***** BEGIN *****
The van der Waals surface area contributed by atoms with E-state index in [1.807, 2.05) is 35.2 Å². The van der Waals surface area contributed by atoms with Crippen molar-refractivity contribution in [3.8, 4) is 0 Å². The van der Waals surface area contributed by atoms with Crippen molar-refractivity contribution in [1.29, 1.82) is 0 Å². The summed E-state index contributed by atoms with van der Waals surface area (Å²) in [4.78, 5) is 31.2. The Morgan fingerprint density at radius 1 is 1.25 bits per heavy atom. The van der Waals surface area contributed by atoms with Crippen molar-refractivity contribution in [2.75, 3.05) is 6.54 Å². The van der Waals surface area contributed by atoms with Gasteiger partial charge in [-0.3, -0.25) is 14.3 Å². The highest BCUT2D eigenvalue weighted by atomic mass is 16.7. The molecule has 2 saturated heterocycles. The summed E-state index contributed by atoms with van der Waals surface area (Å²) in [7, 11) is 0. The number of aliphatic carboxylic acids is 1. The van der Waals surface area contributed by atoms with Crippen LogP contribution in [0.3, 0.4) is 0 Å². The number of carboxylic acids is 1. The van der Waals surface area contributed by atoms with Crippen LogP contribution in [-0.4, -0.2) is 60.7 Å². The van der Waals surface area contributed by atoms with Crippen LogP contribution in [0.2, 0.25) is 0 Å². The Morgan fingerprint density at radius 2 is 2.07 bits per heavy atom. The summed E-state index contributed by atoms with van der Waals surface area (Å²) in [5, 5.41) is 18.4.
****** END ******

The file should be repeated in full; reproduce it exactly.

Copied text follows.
The van der Waals surface area contributed by atoms with E-state index in [1.807, 2.05) is 35.2 Å². The van der Waals surface area contributed by atoms with Crippen molar-refractivity contribution in [3.8, 4) is 0 Å². The van der Waals surface area contributed by atoms with Crippen molar-refractivity contribution in [1.29, 1.82) is 0 Å². The summed E-state index contributed by atoms with van der Waals surface area (Å²) in [4.78, 5) is 31.2. The Morgan fingerprint density at radius 1 is 1.25 bits per heavy atom. The van der Waals surface area contributed by atoms with Crippen molar-refractivity contribution in [2.75, 3.05) is 6.54 Å². The van der Waals surface area contributed by atoms with Gasteiger partial charge in [-0.3, -0.25) is 14.3 Å². The highest BCUT2D eigenvalue weighted by atomic mass is 16.7. The molecule has 2 saturated heterocycles. The summed E-state index contributed by atoms with van der Waals surface area (Å²) in [7, 11) is 0. The number of aliphatic carboxylic acids is 1. The van der Waals surface area contributed by atoms with Crippen LogP contribution in [0.3, 0.4) is 0 Å². The number of carboxylic acids is 1. The van der Waals surface area contributed by atoms with Crippen LogP contribution in [-0.4, -0.2) is 60.7 Å². The van der Waals surface area contributed by atoms with Crippen LogP contribution in [0.2, 0.25) is 0 Å². The Morgan fingerprint density at radius 2 is 2.07 bits per heavy atom. The summed E-state index contributed by atoms with van der Waals surface area (Å²) in [5, 5.41) is 18.4.